Letters to the sport editor: Hibs fans back Derek Riordan in pitch battle as Hughes' tactics continue to baffle

DEREK Riordan is appealing, through the Players Union, the fine imposed on him by Hibs for complaining about the state of the Easter Road pitch. I can say without fear that every Hibs fan is on the side of the player here. Shooting the messenger will solve nothing.

Of course there are many reasons for Hibs' dramatic fall-off in form from early season – many have pointed out their diminutive midfield men are too easily muscled off the ball and when Riordan, Anthony Stokes, and possibly Liam Miller are tightly marked, there is no one else of real class in the side to take on the burden.

However, that there has been a straight-line-graph fall in Hibs' fortunes in conjunction with the weather, and potato field pitches cannot be denied. Their best recent performance was on the pristine bowling green pitch at Celtic Park, where they won, and they fought a good 1-1 draw with Rangers at Ibrox on a similarly level playing field. Of course two teams play on the same field but a team that was winning games with high-speed, on-the-deck, accurate passing is clearly affected more than the hoof-it-up-the-park merchants from the other side of the capital and elsewhere.

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Methinks Yogi Hughes is as aware of this as any fan or player.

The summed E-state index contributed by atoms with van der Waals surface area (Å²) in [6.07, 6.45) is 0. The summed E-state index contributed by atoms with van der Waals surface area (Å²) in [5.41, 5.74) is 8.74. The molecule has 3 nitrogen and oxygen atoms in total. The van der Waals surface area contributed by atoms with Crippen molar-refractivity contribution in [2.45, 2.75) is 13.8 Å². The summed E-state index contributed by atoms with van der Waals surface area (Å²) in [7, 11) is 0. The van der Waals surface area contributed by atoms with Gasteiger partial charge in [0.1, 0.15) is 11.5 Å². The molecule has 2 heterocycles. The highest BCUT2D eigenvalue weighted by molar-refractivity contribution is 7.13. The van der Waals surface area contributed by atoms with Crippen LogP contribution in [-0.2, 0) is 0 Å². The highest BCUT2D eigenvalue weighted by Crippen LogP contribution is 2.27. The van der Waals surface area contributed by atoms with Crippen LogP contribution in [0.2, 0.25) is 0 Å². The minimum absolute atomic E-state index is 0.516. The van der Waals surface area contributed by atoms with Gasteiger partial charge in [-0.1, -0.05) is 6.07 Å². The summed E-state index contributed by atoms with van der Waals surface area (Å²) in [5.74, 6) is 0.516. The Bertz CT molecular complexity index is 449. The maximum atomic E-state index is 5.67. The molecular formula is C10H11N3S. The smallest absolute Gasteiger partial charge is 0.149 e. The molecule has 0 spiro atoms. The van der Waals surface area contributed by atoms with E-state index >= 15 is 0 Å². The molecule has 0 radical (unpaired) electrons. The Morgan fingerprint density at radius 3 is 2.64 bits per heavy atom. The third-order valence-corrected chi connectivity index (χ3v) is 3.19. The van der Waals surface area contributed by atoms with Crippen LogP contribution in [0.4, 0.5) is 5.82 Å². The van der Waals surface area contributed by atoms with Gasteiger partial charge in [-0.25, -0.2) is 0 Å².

ALEXANDER McKAY, New Cut Rigg, Edinburgh

PAUL Forsyth finishes his report on the Hamilton v Hibs match (Scotsman Sport, 12 April] with reference to the number of goals Hibs are conceding, and the statement: "It is not the only mystery that needs solving at Easter Road."

As a season ticket holder, to my mind the mysteries that need solving are how Rod Petrie thought John Hughes was the right man for the job in the first place, given that his record at Falkirk shows a couple of good cup runs and a constant battle against relegation. And what goes on during the week at the much-vaunted training ground? Going by performances on the pitch there has been no benefit to date.

Hughes and his management team appear to have confused everyone with what his "vision" is. Players are out of position, and are asked to compete in midfield when they are hopelessly outnumbered by the opposition. When you see players holding out their arms as if asking for divine guidance and pointing fingers at each other when the goals are conceded, then there are problems.

My biggest concern however is that the present management team do not know how to sort this out and each week is more of the same. It may be John Hughes' dream job but it is turning into a Hibs supporter's nightmare.

GORDON McLEOD, Lasswade Road, Dalkeith